By LE Desk

New Delhi, May 7: The Supreme Court has asked the central government about its preparedness to deal with the third wave of Covid-19 pandemic, underlining that the vaccination of everyone below 18 must also be undertaken as soon as possible.

Starting May 1, anyone aged 18 or over is eligible for a Covid vaccine. Out of country’s total population of 1.3 billion, around 450 million are under 18 and, as such, not eligible for a vaccine yet. Around 160 million doses of a coronavirus vaccine have been administered so far with 30 million people, which is just a little over 2% of India’s population getting the complete two doses.

To be sure, most vaccines are not yet approved for people below 18, and Canada became the first country in the world on Wednesday to approve Pfizer’s Covid-19 vaccine for ages as young as 12, according to the Hindustan Times. 

The newspaper reported this week that experts have pointed to the importance of planning for the vaccination of those below 18 because there cannot be a proper opening up until the entire population is protected. The number of companies conducting trials of vaccines for children is limited and if India doesn’t move fast enough, supplies may not be available.

On Thursday, the bench of Justices Dhananjaya Y Chandrachud and MR Shah sought to know from the government whether any policy was being contemplated to combat a third Covid-19 wave in the wake of opinions of experts that it may affect children worse than the first two waves have, the Hindustan Times reported.

K VijayRaghavan, principal scientific advisor to the government of India, on Wednesday said that a third wave of Covid-19 was inevitable looking at the current surge in infections.

“How will you deal when the third surge comes? There are reports about it. Your own scientists are talking about this,” the bench asked solicitor general Tushar Mehta, who appeared for the Union government.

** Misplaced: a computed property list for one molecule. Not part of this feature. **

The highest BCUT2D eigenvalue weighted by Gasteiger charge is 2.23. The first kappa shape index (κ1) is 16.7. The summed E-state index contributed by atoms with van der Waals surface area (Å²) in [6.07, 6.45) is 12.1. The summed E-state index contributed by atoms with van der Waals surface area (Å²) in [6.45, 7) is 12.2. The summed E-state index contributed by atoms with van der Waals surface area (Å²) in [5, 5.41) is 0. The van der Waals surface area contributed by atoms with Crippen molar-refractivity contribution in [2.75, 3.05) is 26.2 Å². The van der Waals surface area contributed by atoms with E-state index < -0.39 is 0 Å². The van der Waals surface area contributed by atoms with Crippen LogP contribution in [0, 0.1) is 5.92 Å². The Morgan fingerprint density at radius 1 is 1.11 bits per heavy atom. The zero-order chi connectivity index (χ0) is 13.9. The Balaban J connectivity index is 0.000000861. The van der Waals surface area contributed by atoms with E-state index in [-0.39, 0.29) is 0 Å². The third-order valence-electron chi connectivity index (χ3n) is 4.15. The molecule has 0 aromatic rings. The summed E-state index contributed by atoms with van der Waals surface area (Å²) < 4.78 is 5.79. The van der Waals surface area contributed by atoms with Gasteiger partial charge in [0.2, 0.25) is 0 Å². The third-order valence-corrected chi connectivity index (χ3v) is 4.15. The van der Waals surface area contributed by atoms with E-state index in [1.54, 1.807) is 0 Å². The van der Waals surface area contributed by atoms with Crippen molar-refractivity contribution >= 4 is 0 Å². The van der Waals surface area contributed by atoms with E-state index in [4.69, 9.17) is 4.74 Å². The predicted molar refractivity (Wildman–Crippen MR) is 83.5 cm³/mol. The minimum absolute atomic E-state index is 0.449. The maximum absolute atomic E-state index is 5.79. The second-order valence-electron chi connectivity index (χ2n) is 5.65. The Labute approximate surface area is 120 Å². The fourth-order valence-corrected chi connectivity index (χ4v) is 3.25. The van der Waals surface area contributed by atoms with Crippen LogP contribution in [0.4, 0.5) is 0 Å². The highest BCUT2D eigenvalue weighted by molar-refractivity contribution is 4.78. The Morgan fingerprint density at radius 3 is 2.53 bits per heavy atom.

Mehta responded that the government was mindful of this and would take all appropriate steps but it was willing to consider if the court had anything to suggest. “My lords may tell us what we should do,” he said.

The bench, however, retorted that the question was for the government so that the court could have a fair idea of how the government planned to combat the third wave.

“In the third wave, children are going to be affected. And the issue is that when they will have to be taken to hospitals and they will have to be accompanied with by their parents. Therefore, we say that when we plan for the third stage, the vaccination process for young children has to be complete,” the bench told the SG.

It added that the court was looking for a scientific way of dealing with the issue of preparedness before the third wave descends. “We are not saying that it is only the government’s problem but we will have to also deal with this. And we will have to deal with this in a scientific way,” it said.

The SG replied: “I appreciate that the highest court of the country is sharing and expressing its concerns with the Centre and is not asking for a report…What is to be done is yet to be decided.”

The bench said: “But we are exactly on this…what is to be done? The second wave is already here. Our idea is to ask you about this so that we are not caught unaware when the situation descends on us.”

Mehta, on his part, then said that it could not be lost sight of that nothing is static.

This made Justice Chandrachud quip: “Arre, wo sab to theek hai ki (we understand that) nothing is static. But, when will it become dynamic? We are in a pandemic. There has to be a plan.”

Hearing the case relating to allocation of oxygen to Delhi, the bench further lamented that the Centre’s formula on allocation of medical oxygen to the states was not scientific and required a revamp.

“We need to assess the basis of oxygen allocation. We are in stage two of the pandemic and we may be getting to stage three. All need to prepare to be able to handle stage three,” it said.

At this point, Mehta said the Union government was open to consider all the suggestions mooted by the court regarding review of the Covid-19 management policies, including the one on allocation of oxygen to the states. The court is expected to take up this issue with the Centre on Monday again.

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